Paul Whelan, a U.S. citizen who is also a citizen in the U.K., Ireland, and Canada, has been found guilty in Russia in a closed trial and sentenced to 16 years in prison for espionage. He had been arrested in Moscow in 2018 by the Russian Federal Security Service (FSB).
The verdict was read in a Moscow court on Monday as Whelan stood in the defendant’s cage holding a sign that read “Sham trial,” among other things.
The case against Whelan, a 50-year-old former U.S. Marine, has proven to be a contentious issue between Washington and Moscow, as secrecy has surrounded the case ever since Whelan’s initial arrest.
Shortly after his arrest, Russia’s FSB released in a statement that he had been detained while on a “spy mission.” They later produced evidence with a flash drive containing classified information that was seized from his hotel room.
Whelan denied all charges of espionage, maintaining that he was set up and that he was given a flash drive by a friend. He said that he thought the drive contained family vacation photos. In his closed trial, he entered a plea of not guilty.
The Russian government prosecution said that Whelan held the rank of “at least colonel” with the U.S. Defense Intelligence Agency. However, he was kicked out of the Marine Corps Reserves with a bad-conduct discharge with a rank of E-4.
Whelan enlisted in the Marine Reserves in 1994. He held the rank of staff sergeant with Marine Air Control Group 38 working as an administrative clerk and administrative chief. He was part of Operation Iraqi Freedom.
After a court-martial conviction in January 2008 on multiple counts “related to larceny,” he was sentenced to 60 days restriction, reduction to pay grade E-4, and received a bad-conduct discharge. The specific charges against him included attempting to steal more than $10,000 in 2006 in Iraq and using a false Social Security Number to create a fake account on a government computer system to grade his own examinations.
After his arrest, an American automotive parts supplier, BorgWarner, confirmed that Whelan is their Director of Global Security.
“He is responsible for overseeing security at our facilities in Auburn Hills, Michigan, and at other company locations around the world,” the company said in a statement to National Public Radio (NPR).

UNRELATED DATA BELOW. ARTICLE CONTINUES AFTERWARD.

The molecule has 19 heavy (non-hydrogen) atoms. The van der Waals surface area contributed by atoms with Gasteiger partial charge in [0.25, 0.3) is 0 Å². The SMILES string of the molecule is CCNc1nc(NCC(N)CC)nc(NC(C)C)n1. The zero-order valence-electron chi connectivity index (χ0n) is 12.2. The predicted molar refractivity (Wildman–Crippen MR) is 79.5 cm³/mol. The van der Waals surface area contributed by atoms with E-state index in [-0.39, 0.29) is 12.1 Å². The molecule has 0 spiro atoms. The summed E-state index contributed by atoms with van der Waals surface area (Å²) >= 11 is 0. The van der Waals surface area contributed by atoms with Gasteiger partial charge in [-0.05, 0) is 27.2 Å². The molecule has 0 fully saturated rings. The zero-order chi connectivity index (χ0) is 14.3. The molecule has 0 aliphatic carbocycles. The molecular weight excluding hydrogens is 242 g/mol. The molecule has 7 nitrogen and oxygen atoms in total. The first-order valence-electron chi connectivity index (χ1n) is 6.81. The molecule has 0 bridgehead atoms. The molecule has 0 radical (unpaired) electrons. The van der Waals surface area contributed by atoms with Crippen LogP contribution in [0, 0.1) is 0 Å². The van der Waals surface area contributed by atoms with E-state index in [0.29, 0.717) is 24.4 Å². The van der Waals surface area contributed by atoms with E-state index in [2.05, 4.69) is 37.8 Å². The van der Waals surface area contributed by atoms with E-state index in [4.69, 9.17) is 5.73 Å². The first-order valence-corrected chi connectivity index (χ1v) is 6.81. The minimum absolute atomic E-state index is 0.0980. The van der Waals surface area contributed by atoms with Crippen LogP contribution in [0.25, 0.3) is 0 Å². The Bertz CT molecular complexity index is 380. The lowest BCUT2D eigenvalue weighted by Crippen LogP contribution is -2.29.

U.S. Ambassador to Russia John Sullivan condemned the guilty verdict. “We’ve watched while Paul has denied due process, while he’s been denied access to the outside world, to his family and friends, while he’s been denied outside medical care as his health continues to deteriorate, and at every opportunity, we’ve spoken out,” Sullivan said. “So little has been done by Russian authorities to ensure Paul’s basic human rights.”
Sullivan added, “The Russian government has allowed no evidence — none. All court hearings are being held behind closed doors, in secrecy away from the media, from the public and from me. Away from anyone who might challenge their definition of ‘red-handed.’ There’s been talk of evidence, an allusion to evidence, and even allusions to the discussion of evidence.”
One of Whelan’s lawyers, Vladimir Zherebenkov, said that Whelan called the court proceedings “slimy, grubby, greasy Russian politics. Nothing more, nothing less.”
Last month, Secretary of State Mike Pompeo tweeted, “It is unacceptable that Paul Whelan has been denied necessary medical treatment until his condition became dire [in reference to Whelan’s underlying health]. We demand Paul’s release!”
In a statement after the verdict, Whelan’s brother David said that he believes Monday’s conviction increases the chances that Paul will be released as part of a prisoner swap.
About a year ago, Whelan pleaded with President Trump to act on his behalf, but the White House, unlike the State Department, has been largely silent.